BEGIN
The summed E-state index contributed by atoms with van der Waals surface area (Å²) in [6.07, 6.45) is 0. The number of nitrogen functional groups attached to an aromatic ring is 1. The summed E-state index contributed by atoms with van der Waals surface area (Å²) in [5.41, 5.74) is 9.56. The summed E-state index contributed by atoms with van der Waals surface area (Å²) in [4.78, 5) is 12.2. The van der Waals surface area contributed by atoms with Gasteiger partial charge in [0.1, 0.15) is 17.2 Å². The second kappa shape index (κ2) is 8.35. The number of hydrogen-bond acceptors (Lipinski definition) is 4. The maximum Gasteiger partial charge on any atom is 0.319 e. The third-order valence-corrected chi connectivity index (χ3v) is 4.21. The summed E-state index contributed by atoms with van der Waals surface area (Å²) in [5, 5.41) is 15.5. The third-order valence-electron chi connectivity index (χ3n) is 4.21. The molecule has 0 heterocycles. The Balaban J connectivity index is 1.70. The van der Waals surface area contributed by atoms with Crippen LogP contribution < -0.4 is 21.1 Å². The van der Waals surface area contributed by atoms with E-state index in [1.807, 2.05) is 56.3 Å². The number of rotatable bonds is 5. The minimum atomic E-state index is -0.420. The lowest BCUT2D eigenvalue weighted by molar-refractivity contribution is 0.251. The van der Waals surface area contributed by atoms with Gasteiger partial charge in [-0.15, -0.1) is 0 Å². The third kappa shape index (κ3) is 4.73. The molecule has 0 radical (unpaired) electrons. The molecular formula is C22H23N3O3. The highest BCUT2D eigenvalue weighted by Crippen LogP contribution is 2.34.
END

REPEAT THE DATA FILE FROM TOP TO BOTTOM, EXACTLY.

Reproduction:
The summed E-state index contributed by atoms with van der Waals surface area (Å²) in [6.07, 6.45) is 0. The number of nitrogen functional groups attached to an aromatic ring is 1. The summed E-state index contributed by atoms with van der Waals surface area (Å²) in [5.41, 5.74) is 9.56. The summed E-state index contributed by atoms with van der Waals surface area (Å²) in [4.78, 5) is 12.2. The van der Waals surface area contributed by atoms with Gasteiger partial charge in [0.1, 0.15) is 17.2 Å². The second kappa shape index (κ2) is 8.35. The number of hydrogen-bond acceptors (Lipinski definition) is 4. The maximum Gasteiger partial charge on any atom is 0.319 e. The third-order valence-corrected chi connectivity index (χ3v) is 4.21. The summed E-state index contributed by atoms with van der Waals surface area (Å²) in [5, 5.41) is 15.5. The third-order valence-electron chi connectivity index (χ3n) is 4.21. The molecule has 0 heterocycles. The Balaban J connectivity index is 1.70. The van der Waals surface area contributed by atoms with Crippen LogP contribution < -0.4 is 21.1 Å². The van der Waals surface area contributed by atoms with E-state index in [1.807, 2.05) is 56.3 Å². The number of rotatable bonds is 5. The minimum atomic E-state index is -0.420. The lowest BCUT2D eigenvalue weighted by molar-refractivity contribution is 0.251. The van der Waals surface area contributed by atoms with Gasteiger partial charge in [-0.15, -0.1) is 0 Å². The third kappa shape index (κ3) is 4.73. The molecule has 0 radical (unpaired) electrons. The molecular formula is C22H23N3O3. The highest BCUT2D eigenvalue weighted by Crippen LogP contribution is 2.34.